adb kill all emulators with code examples

ADB (Android Debug Bridge) is a versatile tool that provides developers and advanced users with access to the inner workings of an Android device. One of the most useful features of ADB is the ability to “kill” all emulators at once using a single command. In this article, we’ll explore the benefits of using this command, how to use it, and provide some code examples to get you started.

Why kill all emulators at once?

As a developer, you may be testing your app on multiple emulators simultaneously. However, as you may have experienced, sometimes your emulator may freeze, become unresponsive, or simply stop working. In such cases, you may find yourself having to close each emulator instance one-by-one, which can be time-consuming and frustrating.

That’s where the ADB command “kill-all” comes in handy. By using this command, you can instantly shut down all running emulators at once, saving you time and effort.

How to use ABD kill-all command?

Before we dive into the code examples, let’s first go over the basic syntax for using the ADB kill-all command. The following is an example of how to use the command:

$ adb kill-all

This command will stop all running emulators on your device. Note that this command will also terminate any processes currently running on the device, so use it with caution.

Code examples

Now that you know how to use the ADB kill-all command, let’s dive into some code examples.

Example 1: Killing emulators in Android Studio

If you’re a developer who uses Android Studio, you can use the following code snippet to add a “kill-all” button to your toolbar. This will allow you to kill all running emulators with just one click.

  1. Open the Android Studio app and go to the “Run” menu.
  2. Select “Edit Configurations.”
  3. Click the “+” button to create a new configuration and select “Android App.”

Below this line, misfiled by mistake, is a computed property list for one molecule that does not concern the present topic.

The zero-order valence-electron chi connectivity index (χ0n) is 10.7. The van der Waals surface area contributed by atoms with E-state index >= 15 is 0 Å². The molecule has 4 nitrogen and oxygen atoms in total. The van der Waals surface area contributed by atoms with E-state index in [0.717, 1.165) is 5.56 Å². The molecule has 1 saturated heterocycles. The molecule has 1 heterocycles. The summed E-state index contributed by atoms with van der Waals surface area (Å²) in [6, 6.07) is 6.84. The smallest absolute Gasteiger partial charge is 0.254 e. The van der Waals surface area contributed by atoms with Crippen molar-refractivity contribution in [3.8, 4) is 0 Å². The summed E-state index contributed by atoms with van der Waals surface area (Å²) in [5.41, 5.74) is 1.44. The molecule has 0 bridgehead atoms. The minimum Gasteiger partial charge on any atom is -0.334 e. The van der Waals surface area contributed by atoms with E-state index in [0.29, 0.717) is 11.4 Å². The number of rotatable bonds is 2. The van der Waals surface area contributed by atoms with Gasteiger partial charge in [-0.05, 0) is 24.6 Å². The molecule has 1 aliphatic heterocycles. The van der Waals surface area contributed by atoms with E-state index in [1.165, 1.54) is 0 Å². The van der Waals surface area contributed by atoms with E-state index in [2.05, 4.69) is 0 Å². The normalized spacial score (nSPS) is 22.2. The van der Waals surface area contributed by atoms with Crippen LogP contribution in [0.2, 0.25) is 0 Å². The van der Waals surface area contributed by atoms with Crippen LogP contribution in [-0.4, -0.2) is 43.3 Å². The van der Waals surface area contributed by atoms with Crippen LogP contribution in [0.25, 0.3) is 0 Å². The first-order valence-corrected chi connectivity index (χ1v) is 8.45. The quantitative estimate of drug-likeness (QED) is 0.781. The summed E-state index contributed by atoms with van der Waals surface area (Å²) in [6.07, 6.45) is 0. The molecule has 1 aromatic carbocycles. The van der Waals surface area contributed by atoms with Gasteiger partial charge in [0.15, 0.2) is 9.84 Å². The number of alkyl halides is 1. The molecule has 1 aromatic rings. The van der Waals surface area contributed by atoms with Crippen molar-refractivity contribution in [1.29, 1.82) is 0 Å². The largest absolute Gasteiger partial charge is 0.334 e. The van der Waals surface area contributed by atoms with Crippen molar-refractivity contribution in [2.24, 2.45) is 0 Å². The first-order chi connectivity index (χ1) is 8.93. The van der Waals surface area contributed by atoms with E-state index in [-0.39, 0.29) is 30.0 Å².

4. Under the “General” tab, give your configuration a name, such as “Kill-all.”
  5. Under the “Before launch” section, click the “+” button and select “Gradle-aware Make.”
  6. In the “Tasks” field, enter the following command:
:app:clean && :app:assembleDebug && adb kill-all

This command will clean your project, assemble a debug build, and then run the ADB kill-all command.
7. Click “OK” to save your configuration.
8. Over on the toolbar, click “Run,” then select “Edit Configurations.”
9. Find your new “Kill-all” configuration and select the checkbox to add it to your toolbar.
10. Click “OK” to save your changes.

Now you can click the “Kill-all” button whenever you need to stop all running emulators on your device.

Example 2: Killing emulators on the command line

If you prefer to work on the command line, you can use the following bash script to kill all emulators at once:


echo "Killing all emulators..."
adb devices | grep emulator | cut -f1 | while read line; do adb -s $line emu kill; done
echo "Done."

This script will first check for any running emulator instances and then terminate them one-by-one. To use this script, copy the code above into a new file called “” and save it to your preferred directory. Then, navigate to that directory in the command line and use the following command to run the script:

$ bash ./


The ADB kill-all command is a powerful tool that can save you time and effort when working with multiple emulators. Whether you’re using Android Studio or the command line, there are many ways to incorporate this command into your workflow. We hope this article has given you the knowledge and inspiration to get started using ADB kill-all to improve your development efficiency.

  1. ADB:

ADB (Android Debug Bridge) is a command-line tool that is included in the Android SDK. It allows developers and advanced users to communicate with an Android device via a computer. ADB can be used for a wide variety of tasks, including installing apps, transferring files, debugging apps, and emulating devices. ADB can also be used to access the Android device's shell, which gives developers access to a range of tools and functions for device management and customization.